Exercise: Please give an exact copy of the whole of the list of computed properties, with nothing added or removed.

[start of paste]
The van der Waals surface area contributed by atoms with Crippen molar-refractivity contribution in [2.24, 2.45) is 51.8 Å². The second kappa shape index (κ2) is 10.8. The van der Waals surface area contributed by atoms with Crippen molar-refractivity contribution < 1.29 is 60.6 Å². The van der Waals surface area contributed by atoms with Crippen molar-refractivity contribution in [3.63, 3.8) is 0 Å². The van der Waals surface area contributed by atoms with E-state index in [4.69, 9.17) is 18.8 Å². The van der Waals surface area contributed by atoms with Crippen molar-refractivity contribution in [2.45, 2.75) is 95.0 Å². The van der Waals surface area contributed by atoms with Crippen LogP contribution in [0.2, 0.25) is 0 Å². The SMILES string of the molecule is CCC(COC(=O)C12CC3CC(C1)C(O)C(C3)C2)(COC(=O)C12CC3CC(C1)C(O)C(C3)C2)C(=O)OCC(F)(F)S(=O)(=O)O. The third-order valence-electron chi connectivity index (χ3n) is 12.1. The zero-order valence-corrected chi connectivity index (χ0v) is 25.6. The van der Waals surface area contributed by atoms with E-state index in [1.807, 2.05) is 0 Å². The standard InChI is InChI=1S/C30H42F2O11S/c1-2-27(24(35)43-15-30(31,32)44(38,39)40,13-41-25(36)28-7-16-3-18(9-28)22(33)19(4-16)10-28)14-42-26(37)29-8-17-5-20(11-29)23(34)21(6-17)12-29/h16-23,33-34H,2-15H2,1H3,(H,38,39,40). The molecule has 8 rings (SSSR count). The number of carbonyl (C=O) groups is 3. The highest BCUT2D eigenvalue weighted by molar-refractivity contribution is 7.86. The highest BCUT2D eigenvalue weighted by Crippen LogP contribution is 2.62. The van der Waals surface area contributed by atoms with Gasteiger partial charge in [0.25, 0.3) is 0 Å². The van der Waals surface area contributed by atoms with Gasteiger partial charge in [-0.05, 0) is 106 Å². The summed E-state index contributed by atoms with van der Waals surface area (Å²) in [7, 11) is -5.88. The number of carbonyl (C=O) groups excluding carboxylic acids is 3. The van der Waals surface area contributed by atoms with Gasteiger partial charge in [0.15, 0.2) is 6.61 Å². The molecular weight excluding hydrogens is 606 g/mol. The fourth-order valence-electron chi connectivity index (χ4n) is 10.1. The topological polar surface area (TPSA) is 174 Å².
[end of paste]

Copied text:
The van der Waals surface area contributed by atoms with Crippen molar-refractivity contribution in [2.24, 2.45) is 51.8 Å². The second kappa shape index (κ2) is 10.8. The van der Waals surface area contributed by atoms with Crippen molar-refractivity contribution < 1.29 is 60.6 Å². The van der Waals surface area contributed by atoms with Crippen molar-refractivity contribution in [3.63, 3.8) is 0 Å². The van der Waals surface area contributed by atoms with E-state index in [4.69, 9.17) is 18.8 Å². The van der Waals surface area contributed by atoms with Crippen molar-refractivity contribution in [2.45, 2.75) is 95.0 Å². The van der Waals surface area contributed by atoms with Crippen LogP contribution in [0.2, 0.25) is 0 Å². The SMILES string of the molecule is CCC(COC(=O)C12CC3CC(C1)C(O)C(C3)C2)(COC(=O)C12CC3CC(C1)C(O)C(C3)C2)C(=O)OCC(F)(F)S(=O)(=O)O. The third-order valence-electron chi connectivity index (χ3n) is 12.1. The zero-order valence-corrected chi connectivity index (χ0v) is 25.6. The van der Waals surface area contributed by atoms with E-state index in [1.807, 2.05) is 0 Å². The standard InChI is InChI=1S/C30H42F2O11S/c1-2-27(24(35)43-15-30(31,32)44(38,39)40,13-41-25(36)28-7-16-3-18(9-28)22(33)19(4-16)10-28)14-42-26(37)29-8-17-5-20(11-29)23(34)21(6-17)12-29/h16-23,33-34H,2-15H2,1H3,(H,38,39,40). The molecule has 8 rings (SSSR count). The number of carbonyl (C=O) groups is 3. The highest BCUT2D eigenvalue weighted by molar-refractivity contribution is 7.86. The highest BCUT2D eigenvalue weighted by Crippen LogP contribution is 2.62. The van der Waals surface area contributed by atoms with Gasteiger partial charge in [0.25, 0.3) is 0 Å². The van der Waals surface area contributed by atoms with Gasteiger partial charge in [-0.05, 0) is 106 Å². The summed E-state index contributed by atoms with van der Waals surface area (Å²) in [7, 11) is -5.88. The number of carbonyl (C=O) groups excluding carboxylic acids is 3. The van der Waals surface area contributed by atoms with Gasteiger partial charge in [0.15, 0.2) is 6.61 Å². The molecular weight excluding hydrogens is 606 g/mol. The fourth-order valence-electron chi connectivity index (χ4n) is 10.1. The topological polar surface area (TPSA) is 174 Å².